https://trac.wildfiregames.com/browser/ps/trunk/binaries/data/mods/public/simulation/components/ProductionQueue.js#L775
So what happens is that on a progresstimeout (called once every 1000 ms) that time (1000 ms) is allocated to the queue. The time needed for an item is then subtracted from that allocated time until there is no more time left, then it will be repeated on the next timeout. When an entity finishes being produced and there is still allocated time left, that is taken from the next item in the queue. However, when AQ is on, it will just ditch the remaining time and wait for the next timeout.

Example: An entity costs 5.6 time to produce. After five timeouts, both queues (with and without AQ) have 0.6 seconds left. The first entity in the row is finished on both queues on the next timeout. The rest 0.4 seconds (1 second allocated time minus the 0.6 it costs to finish the entity) will be discarded by the AQ queue, but will be used by the other queue to start on the next item. That means that after 6 timeouts (== seconds game time), the AQ queue will have 5.6 seconds left for its second entity whilst the normal queue has only 5.2 seconds left.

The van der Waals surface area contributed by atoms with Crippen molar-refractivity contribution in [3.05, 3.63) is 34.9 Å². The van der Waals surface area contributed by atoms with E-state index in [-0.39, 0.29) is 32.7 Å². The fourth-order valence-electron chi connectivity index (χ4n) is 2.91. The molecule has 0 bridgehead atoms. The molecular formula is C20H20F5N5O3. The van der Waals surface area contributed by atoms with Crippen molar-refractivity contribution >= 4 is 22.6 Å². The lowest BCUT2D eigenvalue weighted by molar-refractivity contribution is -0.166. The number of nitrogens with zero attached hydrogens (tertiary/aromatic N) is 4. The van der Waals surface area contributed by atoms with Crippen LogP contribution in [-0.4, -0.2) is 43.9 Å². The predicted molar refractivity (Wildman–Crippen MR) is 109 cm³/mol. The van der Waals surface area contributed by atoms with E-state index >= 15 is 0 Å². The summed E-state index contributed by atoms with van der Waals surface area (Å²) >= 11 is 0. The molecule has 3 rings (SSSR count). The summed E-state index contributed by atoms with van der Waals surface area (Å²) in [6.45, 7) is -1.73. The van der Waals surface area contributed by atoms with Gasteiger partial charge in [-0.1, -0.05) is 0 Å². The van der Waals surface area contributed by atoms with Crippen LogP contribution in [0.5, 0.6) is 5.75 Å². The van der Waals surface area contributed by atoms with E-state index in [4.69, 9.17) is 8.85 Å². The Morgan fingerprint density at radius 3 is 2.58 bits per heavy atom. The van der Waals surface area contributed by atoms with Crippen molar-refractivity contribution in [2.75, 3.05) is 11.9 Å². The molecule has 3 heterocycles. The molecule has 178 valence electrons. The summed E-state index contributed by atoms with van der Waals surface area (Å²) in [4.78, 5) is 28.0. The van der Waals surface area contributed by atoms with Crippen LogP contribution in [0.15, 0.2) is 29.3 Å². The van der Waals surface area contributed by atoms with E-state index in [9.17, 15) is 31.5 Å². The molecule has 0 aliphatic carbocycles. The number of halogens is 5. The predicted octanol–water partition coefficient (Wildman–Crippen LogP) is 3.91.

@Sevda have you considered this?

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10 hours ago, real_tabasco_sauce said:

I guess we can infer that 3 by 3 and 4 by 4 etc. have steeper and steeper exponential growths,

Yes. The only problem with 4 by 4 is that you cannot sustain production at this rate in early game with 300 resources. You will drain resources much faster than you can gather. 3 by 3 spamming women might be the upper limit, although attempting a combination of 2 and 3 might work. I am just able to sustain 2 by 2 production (due to my poor skills). Maybe @berhudar or @ValihrAnt can try 3 by 3 autotrain. 

5 hours ago, Freagarach said:

@Sevda have you considered this?

I wasn't aware of this mechanic. I am slightly confused, as I heard that the game refreshes 4 times per second (each turn is 0.25 second) so anything in between is rounded?

I am not sure if this delay will be significant in the long run and whether it will affect both batch sizes in the same way.